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Out-of-Pocket Net Price for College Still on the Rise NCES Report Finds

April 30, 2014

For full-time, full-year undergraduates attending four-year private nonprofit colleges and universities, the average "out-of-pocket" net price grew from $16,700 in 1999-2000 to $18,100 in 2011-12, according to a new report from the Department of Education's National Center for Education Statistics. Net prices at four-year public institutions rose at an even faster rate, climbing from $10,100 to $11,800 during the same time frame. Two-year public colleges saw relatively moderate increases. The out-of-pocket costs for full-time students at these institutions rose 5 percent, from $9,400 to $9,900.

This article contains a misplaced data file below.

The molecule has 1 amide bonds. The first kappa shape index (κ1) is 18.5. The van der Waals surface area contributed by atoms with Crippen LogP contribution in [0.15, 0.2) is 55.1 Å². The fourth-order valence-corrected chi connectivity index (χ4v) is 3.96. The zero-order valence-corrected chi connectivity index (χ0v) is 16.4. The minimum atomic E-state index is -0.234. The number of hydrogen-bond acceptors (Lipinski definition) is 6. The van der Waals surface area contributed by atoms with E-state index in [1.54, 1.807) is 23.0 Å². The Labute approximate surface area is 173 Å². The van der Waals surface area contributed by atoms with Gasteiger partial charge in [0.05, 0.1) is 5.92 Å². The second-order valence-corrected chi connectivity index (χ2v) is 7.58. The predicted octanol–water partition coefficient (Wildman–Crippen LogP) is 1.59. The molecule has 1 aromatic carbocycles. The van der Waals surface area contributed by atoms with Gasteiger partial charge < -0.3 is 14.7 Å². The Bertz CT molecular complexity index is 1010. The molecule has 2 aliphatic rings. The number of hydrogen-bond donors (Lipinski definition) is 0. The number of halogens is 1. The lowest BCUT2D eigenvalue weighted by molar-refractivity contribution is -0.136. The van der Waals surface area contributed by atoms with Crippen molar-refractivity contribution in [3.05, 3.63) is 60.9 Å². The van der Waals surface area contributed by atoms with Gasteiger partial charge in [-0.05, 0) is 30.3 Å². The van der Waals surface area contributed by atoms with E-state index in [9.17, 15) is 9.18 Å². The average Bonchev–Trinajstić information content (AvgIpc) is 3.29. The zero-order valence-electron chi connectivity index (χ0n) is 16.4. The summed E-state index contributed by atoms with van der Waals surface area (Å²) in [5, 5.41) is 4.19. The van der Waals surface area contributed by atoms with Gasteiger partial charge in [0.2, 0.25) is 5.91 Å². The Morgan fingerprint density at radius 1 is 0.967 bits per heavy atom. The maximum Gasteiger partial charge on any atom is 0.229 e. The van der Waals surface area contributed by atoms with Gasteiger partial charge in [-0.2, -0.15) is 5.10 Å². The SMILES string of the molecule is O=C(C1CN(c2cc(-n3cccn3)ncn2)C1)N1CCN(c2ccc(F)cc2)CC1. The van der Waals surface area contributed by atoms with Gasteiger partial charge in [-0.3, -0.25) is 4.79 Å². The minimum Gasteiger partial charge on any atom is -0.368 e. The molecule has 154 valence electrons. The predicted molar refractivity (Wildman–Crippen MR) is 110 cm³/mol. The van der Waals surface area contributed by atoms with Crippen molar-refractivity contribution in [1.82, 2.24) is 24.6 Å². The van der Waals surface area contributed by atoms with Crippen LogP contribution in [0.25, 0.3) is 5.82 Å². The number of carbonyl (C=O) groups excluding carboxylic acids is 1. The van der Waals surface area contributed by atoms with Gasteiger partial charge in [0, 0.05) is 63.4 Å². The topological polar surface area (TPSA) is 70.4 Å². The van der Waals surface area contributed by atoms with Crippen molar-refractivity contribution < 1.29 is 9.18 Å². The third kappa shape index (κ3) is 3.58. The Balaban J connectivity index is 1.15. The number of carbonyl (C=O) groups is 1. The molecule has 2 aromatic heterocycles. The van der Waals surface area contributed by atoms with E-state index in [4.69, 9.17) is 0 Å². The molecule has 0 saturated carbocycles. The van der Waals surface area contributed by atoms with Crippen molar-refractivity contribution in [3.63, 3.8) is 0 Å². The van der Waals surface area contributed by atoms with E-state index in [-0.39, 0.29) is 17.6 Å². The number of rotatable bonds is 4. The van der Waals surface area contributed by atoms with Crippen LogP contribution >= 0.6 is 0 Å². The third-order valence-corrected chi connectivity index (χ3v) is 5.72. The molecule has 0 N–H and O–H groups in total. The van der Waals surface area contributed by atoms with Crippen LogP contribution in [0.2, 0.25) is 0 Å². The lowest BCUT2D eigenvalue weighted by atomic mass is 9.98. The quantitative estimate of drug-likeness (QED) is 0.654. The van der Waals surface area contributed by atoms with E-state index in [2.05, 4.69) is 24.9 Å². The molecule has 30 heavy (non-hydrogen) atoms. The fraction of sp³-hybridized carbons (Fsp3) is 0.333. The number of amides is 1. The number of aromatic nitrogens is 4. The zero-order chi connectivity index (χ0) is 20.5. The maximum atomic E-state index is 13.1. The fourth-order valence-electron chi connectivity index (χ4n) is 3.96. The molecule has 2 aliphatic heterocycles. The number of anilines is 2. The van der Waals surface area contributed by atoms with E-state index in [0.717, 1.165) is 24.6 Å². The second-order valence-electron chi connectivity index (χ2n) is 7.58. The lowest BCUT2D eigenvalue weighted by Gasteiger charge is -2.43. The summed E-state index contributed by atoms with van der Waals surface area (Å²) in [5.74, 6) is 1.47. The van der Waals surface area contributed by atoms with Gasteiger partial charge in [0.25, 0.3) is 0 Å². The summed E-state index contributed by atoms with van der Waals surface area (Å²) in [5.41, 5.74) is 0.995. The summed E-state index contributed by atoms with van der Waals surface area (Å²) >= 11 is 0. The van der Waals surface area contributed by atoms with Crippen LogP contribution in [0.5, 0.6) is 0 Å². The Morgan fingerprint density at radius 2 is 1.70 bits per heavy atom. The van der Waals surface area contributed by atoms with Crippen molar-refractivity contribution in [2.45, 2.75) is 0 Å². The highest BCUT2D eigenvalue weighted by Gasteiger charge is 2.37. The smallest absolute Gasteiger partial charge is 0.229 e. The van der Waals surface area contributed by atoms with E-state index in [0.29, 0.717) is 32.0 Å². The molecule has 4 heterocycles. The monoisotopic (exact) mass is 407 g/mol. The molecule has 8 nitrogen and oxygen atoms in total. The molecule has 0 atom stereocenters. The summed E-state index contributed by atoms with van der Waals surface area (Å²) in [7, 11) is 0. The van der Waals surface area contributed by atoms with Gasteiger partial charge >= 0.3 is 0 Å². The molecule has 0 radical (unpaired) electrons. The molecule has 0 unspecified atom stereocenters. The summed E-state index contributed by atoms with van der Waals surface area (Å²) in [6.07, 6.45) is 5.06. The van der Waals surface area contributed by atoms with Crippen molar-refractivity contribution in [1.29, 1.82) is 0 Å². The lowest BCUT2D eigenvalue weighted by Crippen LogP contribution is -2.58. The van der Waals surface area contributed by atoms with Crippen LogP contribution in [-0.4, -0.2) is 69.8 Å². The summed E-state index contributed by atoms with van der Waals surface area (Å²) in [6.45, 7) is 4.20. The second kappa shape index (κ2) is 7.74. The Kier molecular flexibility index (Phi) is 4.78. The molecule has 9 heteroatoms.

"Out-of-pocket" net price is the amount students and families must pay after all forms of financial aid (i.e., loans, grants, work-study, and other forms student aid) are received.

Out-of-pocket costs for undergraduates rose despite the fact that financial aid awards increased substantially during the period. The average amount of grant aid from all sources to students at four-year public colleges jumped 86 percent, while grant aid to those attending four-year private nonprofit schools increased 73 percent.

The results suggest that the cost of attending college is increasing at a higher rate than all forms of student financial aid.

Contact

Lois Oviawe
Research and Policy Analysis Intern
202.861.2514
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